Not So Normal
A hallmark of unfree societies, to me, is that “safety” is considered a supreme goal and heavily enforced. In the Old West, the first step when a frontier town became “civilized” was banning guns. It is also, of course, the first step tyrannical rulers make to subjugate the population in the name of public safety, as if banning guns really makes anyone safer, except maybe criminals.
So I’m pleasantly surprised by the many people walking around armed at Porcfest—mostly because they can. This is perfectly legal, as New Hampshire allows open carry. To underline this, some even carry rifles on slings hung on their shoulder. In keeping with posted safety directions, rifles have orange plastic pieces sticking out of their chambers, so anyone from a goodly distance away can see they were unloaded and incapable of being fired. Pistol toters were asked not to unholster them to show people. And if they were going to imbibe, to leave them locked in their vehicles. All abide by these wishes, far as I can tell. There are professional firearms instructors in the crowd who keep a watchful eye to be sure.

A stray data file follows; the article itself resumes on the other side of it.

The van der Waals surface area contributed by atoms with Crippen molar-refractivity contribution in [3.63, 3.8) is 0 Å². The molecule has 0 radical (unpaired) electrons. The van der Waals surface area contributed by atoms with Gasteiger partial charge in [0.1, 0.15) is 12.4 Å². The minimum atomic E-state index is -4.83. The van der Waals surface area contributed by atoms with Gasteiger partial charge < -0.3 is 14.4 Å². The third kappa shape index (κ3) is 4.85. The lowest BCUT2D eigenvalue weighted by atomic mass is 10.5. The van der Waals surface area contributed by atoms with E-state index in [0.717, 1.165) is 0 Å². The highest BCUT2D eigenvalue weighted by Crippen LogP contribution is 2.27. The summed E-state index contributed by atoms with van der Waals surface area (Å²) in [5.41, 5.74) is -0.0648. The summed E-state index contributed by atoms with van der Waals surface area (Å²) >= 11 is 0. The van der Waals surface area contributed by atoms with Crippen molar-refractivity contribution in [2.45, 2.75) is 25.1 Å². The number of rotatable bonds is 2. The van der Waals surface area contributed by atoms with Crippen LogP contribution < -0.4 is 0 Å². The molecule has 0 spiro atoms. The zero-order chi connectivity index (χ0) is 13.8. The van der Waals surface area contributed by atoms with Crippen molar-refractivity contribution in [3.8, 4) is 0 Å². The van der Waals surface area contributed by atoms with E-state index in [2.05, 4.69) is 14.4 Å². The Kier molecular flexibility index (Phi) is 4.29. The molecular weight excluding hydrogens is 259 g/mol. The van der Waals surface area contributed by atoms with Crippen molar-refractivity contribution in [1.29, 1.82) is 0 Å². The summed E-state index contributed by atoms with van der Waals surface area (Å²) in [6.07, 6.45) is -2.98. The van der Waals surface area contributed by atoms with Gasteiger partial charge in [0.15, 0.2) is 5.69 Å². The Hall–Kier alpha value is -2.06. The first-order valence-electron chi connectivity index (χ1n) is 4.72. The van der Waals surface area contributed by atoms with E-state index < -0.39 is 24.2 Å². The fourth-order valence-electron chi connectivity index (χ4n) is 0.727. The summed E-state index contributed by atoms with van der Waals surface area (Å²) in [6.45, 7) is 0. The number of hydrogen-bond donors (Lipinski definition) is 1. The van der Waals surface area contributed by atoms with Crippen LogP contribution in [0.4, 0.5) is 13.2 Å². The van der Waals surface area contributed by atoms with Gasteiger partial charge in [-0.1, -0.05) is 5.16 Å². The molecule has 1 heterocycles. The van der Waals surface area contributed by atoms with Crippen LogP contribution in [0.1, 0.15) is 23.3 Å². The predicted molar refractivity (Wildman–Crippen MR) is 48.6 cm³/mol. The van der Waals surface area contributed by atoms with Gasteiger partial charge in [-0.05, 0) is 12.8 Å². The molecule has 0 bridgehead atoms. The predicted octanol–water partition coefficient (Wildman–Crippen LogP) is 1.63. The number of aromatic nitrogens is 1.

No Grandiose Hollow Optimism
Hollow optimism irks me. As a libertarian most of my life, I’ve long since come to terms with the conclusion that nationally, we likely will always be a minority too outré for the mainstream.
I’m sympathetic for the need to be upbeat. Fine. But just as giving every student a passing grade is harmful, I think being unrealistically optimistic for the sake of being upbeat is not a healthy thing. This, of course, is a dilemma all Libertarian presidential candidates have. Who would vote for them if they openly didn’t care about winning?
The Free State Project has an incentive actually to win in New Hampshire to have a real effect on personal freedom. So motivating themselves to win local elections is not hollow optimism, just part of their business plan. I’ve not heard anyone here talking about winning a national election.